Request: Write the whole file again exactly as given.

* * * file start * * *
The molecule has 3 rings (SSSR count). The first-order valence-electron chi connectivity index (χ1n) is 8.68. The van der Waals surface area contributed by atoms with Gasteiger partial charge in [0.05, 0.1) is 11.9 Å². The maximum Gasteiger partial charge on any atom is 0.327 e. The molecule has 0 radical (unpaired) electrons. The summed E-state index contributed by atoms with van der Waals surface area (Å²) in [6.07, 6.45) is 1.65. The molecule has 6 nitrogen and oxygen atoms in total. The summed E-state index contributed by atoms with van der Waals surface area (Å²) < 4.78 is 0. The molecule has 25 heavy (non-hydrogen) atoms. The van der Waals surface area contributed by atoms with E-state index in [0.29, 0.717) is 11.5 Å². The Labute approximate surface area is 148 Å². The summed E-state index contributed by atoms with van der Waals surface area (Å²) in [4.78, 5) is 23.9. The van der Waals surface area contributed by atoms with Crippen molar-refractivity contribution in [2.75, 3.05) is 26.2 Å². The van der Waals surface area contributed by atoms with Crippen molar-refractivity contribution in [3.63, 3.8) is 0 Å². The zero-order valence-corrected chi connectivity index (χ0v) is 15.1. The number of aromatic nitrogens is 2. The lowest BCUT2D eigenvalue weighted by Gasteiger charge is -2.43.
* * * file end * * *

The molecule has 3 rings (SSSR count). The first-order valence-electron chi connectivity index (χ1n) is 8.68. The van der Waals surface area contributed by atoms with Gasteiger partial charge in [0.05, 0.1) is 11.9 Å². The maximum Gasteiger partial charge on any atom is 0.327 e. The molecule has 0 radical (unpaired) electrons. The summed E-state index contributed by atoms with van der Waals surface area (Å²) in [6.07, 6.45) is 1.65. The molecule has 6 nitrogen and oxygen atoms in total. The summed E-state index contributed by atoms with van der Waals surface area (Å²) < 4.78 is 0. The molecule has 25 heavy (non-hydrogen) atoms. The van der Waals surface area contributed by atoms with E-state index in [0.29, 0.717) is 11.5 Å². The Labute approximate surface area is 148 Å². The summed E-state index contributed by atoms with van der Waals surface area (Å²) in [4.78, 5) is 23.9. The van der Waals surface area contributed by atoms with Crippen molar-refractivity contribution in [2.75, 3.05) is 26.2 Å². The van der Waals surface area contributed by atoms with Crippen molar-refractivity contribution in [3.63, 3.8) is 0 Å². The zero-order valence-corrected chi connectivity index (χ0v) is 15.1. The number of aromatic nitrogens is 2. The lowest BCUT2D eigenvalue weighted by Gasteiger charge is -2.43.